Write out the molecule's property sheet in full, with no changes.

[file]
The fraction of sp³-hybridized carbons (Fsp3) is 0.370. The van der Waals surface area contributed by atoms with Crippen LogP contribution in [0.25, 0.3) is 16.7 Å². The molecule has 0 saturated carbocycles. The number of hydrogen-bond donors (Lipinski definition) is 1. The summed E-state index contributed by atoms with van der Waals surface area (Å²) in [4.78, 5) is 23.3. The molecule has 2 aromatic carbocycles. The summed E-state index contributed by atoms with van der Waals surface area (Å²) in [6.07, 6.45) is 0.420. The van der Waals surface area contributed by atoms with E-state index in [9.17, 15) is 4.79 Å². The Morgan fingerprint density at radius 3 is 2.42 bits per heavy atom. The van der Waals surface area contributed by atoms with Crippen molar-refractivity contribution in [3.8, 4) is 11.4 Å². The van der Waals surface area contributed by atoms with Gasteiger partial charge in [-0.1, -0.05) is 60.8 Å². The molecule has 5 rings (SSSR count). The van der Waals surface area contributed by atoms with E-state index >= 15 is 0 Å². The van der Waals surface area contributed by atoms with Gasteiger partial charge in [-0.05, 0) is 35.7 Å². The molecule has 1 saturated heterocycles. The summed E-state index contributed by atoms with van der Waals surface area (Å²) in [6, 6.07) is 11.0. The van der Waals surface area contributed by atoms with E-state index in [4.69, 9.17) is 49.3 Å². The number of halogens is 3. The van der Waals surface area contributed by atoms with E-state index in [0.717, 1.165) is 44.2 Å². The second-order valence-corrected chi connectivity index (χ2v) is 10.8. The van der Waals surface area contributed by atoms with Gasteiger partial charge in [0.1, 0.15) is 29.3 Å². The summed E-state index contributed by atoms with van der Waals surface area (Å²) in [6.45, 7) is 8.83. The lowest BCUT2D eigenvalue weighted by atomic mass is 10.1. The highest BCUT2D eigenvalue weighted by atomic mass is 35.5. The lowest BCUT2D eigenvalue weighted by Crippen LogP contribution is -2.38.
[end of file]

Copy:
The fraction of sp³-hybridized carbons (Fsp3) is 0.370. The van der Waals surface area contributed by atoms with Crippen LogP contribution in [0.25, 0.3) is 16.7 Å². The molecule has 0 saturated carbocycles. The number of hydrogen-bond donors (Lipinski definition) is 1. The summed E-state index contributed by atoms with van der Waals surface area (Å²) in [4.78, 5) is 23.3. The molecule has 2 aromatic carbocycles. The summed E-state index contributed by atoms with van der Waals surface area (Å²) in [6.07, 6.45) is 0.420. The van der Waals surface area contributed by atoms with E-state index in [9.17, 15) is 4.79 Å². The Morgan fingerprint density at radius 3 is 2.42 bits per heavy atom. The van der Waals surface area contributed by atoms with Crippen molar-refractivity contribution in [3.8, 4) is 11.4 Å². The van der Waals surface area contributed by atoms with Gasteiger partial charge in [-0.1, -0.05) is 60.8 Å². The molecule has 5 rings (SSSR count). The van der Waals surface area contributed by atoms with E-state index >= 15 is 0 Å². The van der Waals surface area contributed by atoms with Gasteiger partial charge in [-0.05, 0) is 35.7 Å². The molecule has 1 saturated heterocycles. The summed E-state index contributed by atoms with van der Waals surface area (Å²) in [6, 6.07) is 11.0. The van der Waals surface area contributed by atoms with E-state index in [4.69, 9.17) is 49.3 Å². The number of halogens is 3. The van der Waals surface area contributed by atoms with E-state index in [0.717, 1.165) is 44.2 Å². The second-order valence-corrected chi connectivity index (χ2v) is 10.8. The van der Waals surface area contributed by atoms with Gasteiger partial charge in [0.1, 0.15) is 29.3 Å². The summed E-state index contributed by atoms with van der Waals surface area (Å²) in [6.45, 7) is 8.83. The lowest BCUT2D eigenvalue weighted by atomic mass is 10.1. The highest BCUT2D eigenvalue weighted by atomic mass is 35.5. The lowest BCUT2D eigenvalue weighted by Crippen LogP contribution is -2.38.